Saturday, June 25, 2022

Astronomers discover a new planetary system near Earth

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Astronomers have discovered a new multiplanetary system just 33 light-years from our own planet.

The system, now the closest known to Earth, has two terrestrial planets orbiting a cool M dwarf star called HD 260655.

The inner planet, HD 260655b, orbits the star every 2.8 days and is about 1.2 times the size of Earth but slightly denser, while the outer planet, HD 260655c, orbits every 5.7 days and is 1. 5 times the size of the earth. but is less dense.

Unfortunately, these planets are not habitable; The planets orbit too close to their star, exposing them to temperatures too high to support liquid water on their surfaces. Based on their short orbits, it is estimated that the inner planet’s surface is 436 degrees Celsius, while that of the outer planet is about 286 degrees Celsius.

“We think this area outside the habitable zone is too hot for liquid water to exist on the surface,” says Michelle Kunimoto, a postdoc at MIT’s Kavli Institute for Astrophysics and Space Research and one of the lead scientists on the discovery.

But more planets could be discovered, as many multiplanetary systems have five or six planets, and this is particularly common around small stars. It’s possible to be in the habitable zone, although MIT scientist Avi Shporer said such a possibility is “optimistic thinking.”

Until then, HD 260655’s closeness and brightness means scientists can study the planets’ properties closely and examine their atmospheres.

“Both planets in this system are among the best targets for atmospheric studies because of their star’s brightness,” says Michelle Kunimoto, a postdoc at MIT’s Kavli Institute for Astrophysics and Space Research and one of the lead scientists on the discovery.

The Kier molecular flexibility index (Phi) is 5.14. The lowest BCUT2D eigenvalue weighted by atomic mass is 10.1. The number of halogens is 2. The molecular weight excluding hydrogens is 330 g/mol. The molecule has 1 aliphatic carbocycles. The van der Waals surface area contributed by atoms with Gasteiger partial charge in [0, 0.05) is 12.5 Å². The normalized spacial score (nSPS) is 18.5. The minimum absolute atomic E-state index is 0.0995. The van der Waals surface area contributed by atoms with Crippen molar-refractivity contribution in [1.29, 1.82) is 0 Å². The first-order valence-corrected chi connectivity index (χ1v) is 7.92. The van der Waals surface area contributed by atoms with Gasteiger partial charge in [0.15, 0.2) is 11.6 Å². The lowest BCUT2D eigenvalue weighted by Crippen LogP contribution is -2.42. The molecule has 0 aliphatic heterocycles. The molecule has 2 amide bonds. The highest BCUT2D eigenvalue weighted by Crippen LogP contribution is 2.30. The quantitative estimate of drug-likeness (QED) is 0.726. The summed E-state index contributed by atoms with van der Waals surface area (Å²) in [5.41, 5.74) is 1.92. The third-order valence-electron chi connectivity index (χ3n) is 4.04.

“Is there a volatile atmosphere around these planets? And are there any signs of water- or carbon-based species? These planets are fantastic testbeds for this exploration.”

The system was first spotted by NASA’s Transiting Exoplanet Survey Satellite (TESS), which spotted periodic dips in the light from HD 260655 – an indication that a planet is passing in front of the star.

HD 260655 was also part of a star survey by the High Resolution Echelle Spectrometer (HIRES), an instrument operated as part of the Keck Observatory in Hawaii.

HIRES has been monitoring the star since 1998, giving researchers access to the survey’s publicly available data, reducing the time it took to confirm the system.

The scientists used data from other surveys to measure the star’s radial velocity — the motion it experiences due to gravity when another planet is nearby. “Any planet orbiting a star will have a small gravitational pull on its star,” said Michelle Kunimoto.

“What we’re looking for is any slight movement of this star that might indicate an object of planetary mass is pulling on it.”

Scientists have now discovered over 5,000 exoplanets orbiting distant suns. “It’s not just a number,” said Jessie Christiansen, scientific director of the Exoplanet Archive and a scientist at Nasa’s Exoplanet Science Institute at Caltech.

“Each of them is a new world, a brand new planet. I’m happy about each one because we don’t know anything about them.”

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